But as the historian Joseph Crespino demonstrates in Strom Thurmond's America, the late South Carolina senator followed only part of his father's counsel. Political skill was the key to Thurmond's many successes; a consummate opportunist, he had less use for integrity. He was a thoroughgoing racist—he is best remembered today for his twenty-four-hour filibuster in opposition to the Civil Rights Act of 1957—but he fathered an illegitimate black daughter whose existence he did not publicly acknowledge during his lifetime. A onetime Democrat and labor supporter, he switched parties in 1964 and helped to dismantle New Deal protections for working Americans.
If Thurmond was a great hypocrite, though, he was also an innovator who saw the future of conservative politics before just about anyone else. As early as the 1950s, he began to forge alliances with Christian Right activists, and he eagerly took up the causes of big business, military spending, and anticommunism. Crespino's adroit, lucid portrait reveals that Thurmond was, in fact, both a segregationist and a Sunbelt conservative. The implications of this insight are vast. Thurmond was not a curiosity from a bygone era, but rather one of the first conservative Republicans we would recognize as such today. Strom Thurmond's America is about how he made his brand of politics central to American life.
Joseph Crespino is a professor of history at Emory University. He is the author of In Search of Another Country: Mississippi and the Conservative Counterrevolution and the co-editor of The Myth of Southern Exceptionalism.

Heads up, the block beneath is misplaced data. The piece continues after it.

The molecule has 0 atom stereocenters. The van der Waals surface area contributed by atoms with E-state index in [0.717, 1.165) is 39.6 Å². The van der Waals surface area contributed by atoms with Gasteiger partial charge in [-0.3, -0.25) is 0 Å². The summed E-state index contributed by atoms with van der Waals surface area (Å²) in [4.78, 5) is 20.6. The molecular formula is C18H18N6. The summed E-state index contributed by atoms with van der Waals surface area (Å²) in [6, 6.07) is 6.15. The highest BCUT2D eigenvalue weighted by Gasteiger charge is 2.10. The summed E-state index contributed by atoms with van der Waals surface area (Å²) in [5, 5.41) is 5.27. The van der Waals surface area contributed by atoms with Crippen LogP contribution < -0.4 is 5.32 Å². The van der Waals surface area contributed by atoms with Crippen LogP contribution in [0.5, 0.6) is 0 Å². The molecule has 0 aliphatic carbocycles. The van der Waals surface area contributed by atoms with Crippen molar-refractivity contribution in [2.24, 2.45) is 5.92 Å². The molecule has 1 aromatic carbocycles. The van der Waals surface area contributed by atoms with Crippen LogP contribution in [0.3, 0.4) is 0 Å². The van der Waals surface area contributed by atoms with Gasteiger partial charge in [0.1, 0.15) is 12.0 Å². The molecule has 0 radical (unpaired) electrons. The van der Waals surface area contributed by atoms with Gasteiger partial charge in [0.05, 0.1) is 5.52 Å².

Executive Intelligence is about the substance behind great leadership. Inspired by the work of Peter Drucker and Jim Collins, Justin Menkes set out to isolate the qualities that make for the 'right' people. Drawing on his background in psychology and bolstered by interviews with accomplished CEOs, Menkes paints the portrait of the ideal executive.
In a sense, Menkes's work reveals an executive IQ—the cognitive skills necessary in order to excel in senior management positions. Star leaders readily differentiate primary priorities from secondary concerns; they identify flawed assumptions; they anticipate the different needs of various stakeholders and how they might conflict with one another; and they recognise the underlying agendas of individuals in complex exchanges.
Weaving together research, interviews and the results of his own proprietary testing, Menkes exposes one of the great fallacies of corporate life, that hiring and promotion are conducted on a systematic or scientific basis that allows the most accomplished to rise to their levels of optimal responsibility.
Finally, Menkes is a passionate advocate for finding and employing the most talented people, especially those who may have been held back by external assumptions.